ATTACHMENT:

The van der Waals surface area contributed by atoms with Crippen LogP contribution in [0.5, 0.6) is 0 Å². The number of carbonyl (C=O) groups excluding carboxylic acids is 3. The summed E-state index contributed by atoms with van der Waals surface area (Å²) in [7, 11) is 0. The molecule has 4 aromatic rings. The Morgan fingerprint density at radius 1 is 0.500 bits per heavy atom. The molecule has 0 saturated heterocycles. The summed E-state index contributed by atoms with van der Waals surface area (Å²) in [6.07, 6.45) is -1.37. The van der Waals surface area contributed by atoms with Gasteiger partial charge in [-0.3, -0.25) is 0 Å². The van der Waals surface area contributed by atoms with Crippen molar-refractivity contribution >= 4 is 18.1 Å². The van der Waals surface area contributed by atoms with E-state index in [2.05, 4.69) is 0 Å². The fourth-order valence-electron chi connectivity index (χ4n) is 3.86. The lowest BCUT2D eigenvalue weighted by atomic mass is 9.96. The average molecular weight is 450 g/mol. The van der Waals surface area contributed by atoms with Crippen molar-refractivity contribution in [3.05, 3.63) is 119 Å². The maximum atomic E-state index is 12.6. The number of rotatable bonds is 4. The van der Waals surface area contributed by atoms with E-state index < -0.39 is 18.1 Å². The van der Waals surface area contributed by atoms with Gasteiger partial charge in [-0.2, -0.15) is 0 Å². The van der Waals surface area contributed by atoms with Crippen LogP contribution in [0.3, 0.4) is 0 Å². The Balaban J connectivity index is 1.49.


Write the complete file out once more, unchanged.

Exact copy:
The van der Waals surface area contributed by atoms with Crippen LogP contribution in [0.5, 0.6) is 0 Å². The number of carbonyl (C=O) groups excluding carboxylic acids is 3. The summed E-state index contributed by atoms with van der Waals surface area (Å²) in [7, 11) is 0. The molecule has 4 aromatic rings. The Morgan fingerprint density at radius 1 is 0.500 bits per heavy atom. The molecule has 0 saturated heterocycles. The summed E-state index contributed by atoms with van der Waals surface area (Å²) in [6.07, 6.45) is -1.37. The van der Waals surface area contributed by atoms with Gasteiger partial charge in [-0.3, -0.25) is 0 Å². The van der Waals surface area contributed by atoms with Crippen molar-refractivity contribution >= 4 is 18.1 Å². The van der Waals surface area contributed by atoms with E-state index in [2.05, 4.69) is 0 Å². The fourth-order valence-electron chi connectivity index (χ4n) is 3.86. The lowest BCUT2D eigenvalue weighted by atomic mass is 9.96. The average molecular weight is 450 g/mol. The van der Waals surface area contributed by atoms with Crippen molar-refractivity contribution in [3.05, 3.63) is 119 Å². The maximum atomic E-state index is 12.6. The number of rotatable bonds is 4. The van der Waals surface area contributed by atoms with E-state index < -0.39 is 18.1 Å². The van der Waals surface area contributed by atoms with Gasteiger partial charge in [-0.2, -0.15) is 0 Å². The van der Waals surface area contributed by atoms with Crippen LogP contribution in [0.3, 0.4) is 0 Å². The Balaban J connectivity index is 1.49.